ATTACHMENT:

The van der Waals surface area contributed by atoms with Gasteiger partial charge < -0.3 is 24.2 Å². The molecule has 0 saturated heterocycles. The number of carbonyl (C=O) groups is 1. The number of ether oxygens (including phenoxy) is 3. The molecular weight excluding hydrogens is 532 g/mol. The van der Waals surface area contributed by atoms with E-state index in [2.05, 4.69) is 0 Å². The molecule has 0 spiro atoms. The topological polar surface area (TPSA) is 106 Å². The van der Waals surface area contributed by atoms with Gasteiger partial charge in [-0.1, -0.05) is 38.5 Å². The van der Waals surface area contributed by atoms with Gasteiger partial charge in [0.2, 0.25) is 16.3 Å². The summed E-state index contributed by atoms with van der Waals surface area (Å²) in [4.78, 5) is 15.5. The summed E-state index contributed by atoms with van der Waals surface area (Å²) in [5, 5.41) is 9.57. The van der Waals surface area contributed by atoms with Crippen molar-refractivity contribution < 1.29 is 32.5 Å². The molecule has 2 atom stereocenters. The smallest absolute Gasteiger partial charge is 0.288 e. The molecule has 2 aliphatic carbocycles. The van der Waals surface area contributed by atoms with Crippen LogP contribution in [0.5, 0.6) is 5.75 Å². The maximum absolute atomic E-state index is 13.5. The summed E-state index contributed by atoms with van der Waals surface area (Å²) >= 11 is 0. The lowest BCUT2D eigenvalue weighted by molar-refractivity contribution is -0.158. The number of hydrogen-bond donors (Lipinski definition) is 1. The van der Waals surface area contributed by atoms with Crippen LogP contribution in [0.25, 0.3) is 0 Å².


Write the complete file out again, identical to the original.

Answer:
The van der Waals surface area contributed by atoms with Gasteiger partial charge < -0.3 is 24.2 Å². The molecule has 0 saturated heterocycles. The number of carbonyl (C=O) groups is 1. The number of ether oxygens (including phenoxy) is 3. The molecular weight excluding hydrogens is 532 g/mol. The van der Waals surface area contributed by atoms with E-state index in [2.05, 4.69) is 0 Å². The molecule has 0 spiro atoms. The topological polar surface area (TPSA) is 106 Å². The van der Waals surface area contributed by atoms with Gasteiger partial charge in [-0.1, -0.05) is 38.5 Å². The van der Waals surface area contributed by atoms with Gasteiger partial charge in [0.2, 0.25) is 16.3 Å². The summed E-state index contributed by atoms with van der Waals surface area (Å²) in [4.78, 5) is 15.5. The summed E-state index contributed by atoms with van der Waals surface area (Å²) in [5, 5.41) is 9.57. The van der Waals surface area contributed by atoms with Crippen molar-refractivity contribution < 1.29 is 32.5 Å². The molecule has 2 atom stereocenters. The smallest absolute Gasteiger partial charge is 0.288 e. The molecule has 2 aliphatic carbocycles. The van der Waals surface area contributed by atoms with Crippen LogP contribution in [0.5, 0.6) is 5.75 Å². The maximum absolute atomic E-state index is 13.5. The summed E-state index contributed by atoms with van der Waals surface area (Å²) >= 11 is 0. The lowest BCUT2D eigenvalue weighted by molar-refractivity contribution is -0.158. The number of hydrogen-bond donors (Lipinski definition) is 1. The van der Waals surface area contributed by atoms with Crippen LogP contribution in [0.25, 0.3) is 0 Å².